How Greece Can 'Play the Russian Card' to Achieve its Own Goals

© Sputnik / Sergei Guneev / Go to the photo bankMay 27, 2016. Russian President Vladimir Putin and Greek Prime Minister Alexis Tsipras following Russian-Greek talks in Athens.
May 27, 2016. Russian President Vladimir Putin and Greek Prime Minister Alexis Tsipras following Russian-Greek talks in Athens. - Sputnik International
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The recent visit of Russian President Vladimir Putin to Greece sent a clear signal to the EU that Russian has allies in the bloc, including Athens, one the closest of Moscow’s allies in Europe, a French analyst said.

May 27, 2016. Russian President Vladimir Putin, left, and Greek Prime Minister Alexis Tsipras during a joint news conference following Russian-Greek talks in Athens. - Sputnik International
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According to political and defense expert Guillaume Lagane, Athens now can "play the Russian card" in its relations with Brussels.

Throughout history Greece has been close to Russia, in religious as well as geopolitical term, Lagan said.

However, after Athens joined the EU and NATO, relations between Russia and Greece declined.

But now a new kind of alliance is forging between the two countries, the analyst told Atlantico.

"Greece cannot rely on financial aid from Russia. Due to the slump in oil prices and Western sanctions, there is a downturn in the Russian economy. Moscow will not replace the IMF for Athens. However with Greece, Russia may have a Trojan horse within the EU. This is why Moscow is not interested in grexit," he explained.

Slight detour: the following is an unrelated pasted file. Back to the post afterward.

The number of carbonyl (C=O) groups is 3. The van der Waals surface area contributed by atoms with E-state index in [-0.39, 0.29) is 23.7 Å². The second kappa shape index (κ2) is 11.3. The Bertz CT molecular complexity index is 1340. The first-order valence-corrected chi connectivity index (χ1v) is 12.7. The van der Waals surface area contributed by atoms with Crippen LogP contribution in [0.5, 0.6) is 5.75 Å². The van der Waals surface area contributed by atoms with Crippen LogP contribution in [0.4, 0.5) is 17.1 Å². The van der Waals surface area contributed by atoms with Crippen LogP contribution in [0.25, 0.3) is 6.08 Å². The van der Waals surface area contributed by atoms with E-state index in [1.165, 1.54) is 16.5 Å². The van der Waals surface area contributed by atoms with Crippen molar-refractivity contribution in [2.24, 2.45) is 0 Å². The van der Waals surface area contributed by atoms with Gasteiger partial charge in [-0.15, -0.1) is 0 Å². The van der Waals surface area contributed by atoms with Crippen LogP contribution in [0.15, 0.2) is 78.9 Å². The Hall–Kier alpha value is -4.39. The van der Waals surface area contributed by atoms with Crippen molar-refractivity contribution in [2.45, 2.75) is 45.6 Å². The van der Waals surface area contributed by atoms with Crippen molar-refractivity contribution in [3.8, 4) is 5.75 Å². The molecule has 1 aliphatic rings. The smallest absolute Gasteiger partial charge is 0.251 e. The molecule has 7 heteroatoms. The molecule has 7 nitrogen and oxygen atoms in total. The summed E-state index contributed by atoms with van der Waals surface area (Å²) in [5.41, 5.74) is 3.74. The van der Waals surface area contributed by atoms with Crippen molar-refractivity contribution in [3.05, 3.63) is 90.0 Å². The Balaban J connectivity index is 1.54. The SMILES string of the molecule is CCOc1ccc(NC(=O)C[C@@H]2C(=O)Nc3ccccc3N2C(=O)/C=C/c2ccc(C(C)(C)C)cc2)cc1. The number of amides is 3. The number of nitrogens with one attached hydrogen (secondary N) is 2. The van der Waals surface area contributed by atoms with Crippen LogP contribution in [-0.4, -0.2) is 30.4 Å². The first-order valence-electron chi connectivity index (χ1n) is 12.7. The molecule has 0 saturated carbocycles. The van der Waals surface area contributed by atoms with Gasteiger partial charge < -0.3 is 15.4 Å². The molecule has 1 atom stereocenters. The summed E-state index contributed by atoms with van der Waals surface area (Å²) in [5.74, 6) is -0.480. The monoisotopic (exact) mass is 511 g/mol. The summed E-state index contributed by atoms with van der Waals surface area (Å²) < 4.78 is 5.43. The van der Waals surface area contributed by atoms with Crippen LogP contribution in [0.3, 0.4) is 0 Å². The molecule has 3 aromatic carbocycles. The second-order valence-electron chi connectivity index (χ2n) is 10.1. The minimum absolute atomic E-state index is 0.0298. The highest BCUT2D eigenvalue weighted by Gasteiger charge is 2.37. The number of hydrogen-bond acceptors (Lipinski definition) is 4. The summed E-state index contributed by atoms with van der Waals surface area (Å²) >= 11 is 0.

At the same time, Lagane noted, Greece now is sending a message to EU officials that it has allies beyond the bloc.

Russian President Vladimir Putin meets with Greek counterpart Prokopis Pavlopoulos. file photo - Sputnik International
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Furthermore, the expert described the Russian strategy of building ties and alliances in Europe, as he sees it.

According to Lagane, there are countries in Europe which due to various reasons (historic, economic, or geopolitical) are ready to cooperate with Russia.

As for Greece, they buy Russian gas and military equipment, in addition to common cultural and religious values.

In addition to Greece, among those countries which are in good relations with Russia is Hungary, with Prime Minister Viktor Orban, a close Kremlin ally. There are also influential pro-Russian blocs  in such countries as Slovakia and Italy.

All of the above creates cracks in European "unity" against Russia, including the issue of sanctions, the analyst said.

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